Once upon a time in a world not that long ago, the acquisition and exchange of information was a multi-step process. When I was a wee lass, it often involved a physical trip to the library and meant asking the librarian for guidance, looking things up in the card catalog, trips to the stacks and then physically skimming books. Now we possess handheld devices that can deliver the world to us and we don’t even have to leave the bed. This brave new world has also allowed voices that often didn’t have access to an actual audience to be heard. It’s allowed me, a child of the working class, to create a voice and a following and to integrate my thoughts into my actual work in a way that I never could have imagined as a younger person. Yet increasingly I am aware that there are pitfalls to this brave new digital world that in many ways has become our actual world.

I am not big on podcasts, but there is one podcaster whose work I often listen to and this morning Audacious Kay had a podcast that felt like it was tailor-made to me. I think it’s a worthwhile listen for anyone who uses digital means as a platform to build a brand or to promote their actual work.

Back in 2008, I never could have imagined that one day this blog would have such a huge impact on my actual work. Until late 2013, I tried to keep this space separate from my day work because frankly as a Black woman heading up a faith-based organization in a very white space, talking about race was deeply frowned upon and when the white man signs your paycheck, you do what you have to do in order to stay gainfully employed. It’s what millions before me have had to do to survive and it’s what millions will continue to do to ensure their daily bread.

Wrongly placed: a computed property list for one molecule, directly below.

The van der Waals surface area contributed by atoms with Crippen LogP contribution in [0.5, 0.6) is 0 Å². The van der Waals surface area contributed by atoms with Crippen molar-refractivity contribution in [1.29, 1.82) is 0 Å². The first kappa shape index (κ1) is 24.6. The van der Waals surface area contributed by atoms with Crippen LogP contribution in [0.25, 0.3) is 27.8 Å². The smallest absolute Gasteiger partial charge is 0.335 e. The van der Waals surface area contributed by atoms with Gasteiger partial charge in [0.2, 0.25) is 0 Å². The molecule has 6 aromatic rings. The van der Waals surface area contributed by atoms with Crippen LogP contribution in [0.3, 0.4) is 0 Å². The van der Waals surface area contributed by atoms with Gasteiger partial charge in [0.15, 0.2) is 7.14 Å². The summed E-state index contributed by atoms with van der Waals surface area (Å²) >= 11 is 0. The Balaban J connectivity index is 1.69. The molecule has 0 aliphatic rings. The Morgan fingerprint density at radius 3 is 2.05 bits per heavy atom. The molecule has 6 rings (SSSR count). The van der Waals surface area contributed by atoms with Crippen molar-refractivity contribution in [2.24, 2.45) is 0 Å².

However in moving to an anti-racism organization, I was free to talk about racism without jeopardizing my livelihood and while that has been incredibly freeing, it has started to take a toll on me because increasingly, I am not Shay Stewart-Bouley, a woman who is Black and who writes and speaks on race. For many, Black Girl in Maine is the whole of my being, and frankly I am so much more than the head of an anti-racism organization and a writer on race. I am a mother, daughter sister, friend and a woman looking to find myself in the second act of my life. As people who work closely with me know, I rarely shy away from allowing myself to be human even in the moments when I need to be in charge. As a manager, sometimes my greatest strength is admitting that I sometimes don’t have the answers and that I even need help.

I recently had to take a medical leave of absence from my day job to address some health issues and there is nothing like being in a state of unwellness to give you clarity about your life and where you are heading. Things that seem important are inconsequential when you are working towards full health. During my convalescence period, social media was my near constant companion, and given that for two weeks, I was physically restricted in my movements, I had a lot of time to really think about how we live our lives in a digital world.

Presidential candidates are now elevated on the strength of their digital selves, a la Donald Trump. Everything that we deem true is only true if we can grab our device and “prove” it. Words are read and shared and rarely do we look behind the words to the people who speak them. People become the sum of these words that have become memes or hashtags. for both good or bad. Overall, though, I cannot help but think that this not a healthy way of being.

Given the emotional weight of this election season, I am sure that most of us are only one degree at best removed from relationships and connections that have been altered based off something someone said or shared online. It used to be that someone actually had to do something egregious to alter a relationship but now declaring our candidate can lead to the end of a connection.

As I struggle with the reality of needing to ensure that me the person is not consumed by the personality that writes this blog, I cannot help thinking that what once promised us growth and freedom has become a tool to control us and limit our human potential. We are  people who are ideally living whole lives and we need to remember that behind the words we read and share online are whole people who at best are only sharing a fraction of themselves via these digital channels that have become our masters.
—————————————————————-
If this piece or this blog resonates with you, please consider a one-time “tip” or become a monthly “patron”…this space runs on love and reader support.

On midlife and vulnerability in a brave new world

“A road less traveled and a life less led. The path between the spirit and the voice in your head.” Brown Bird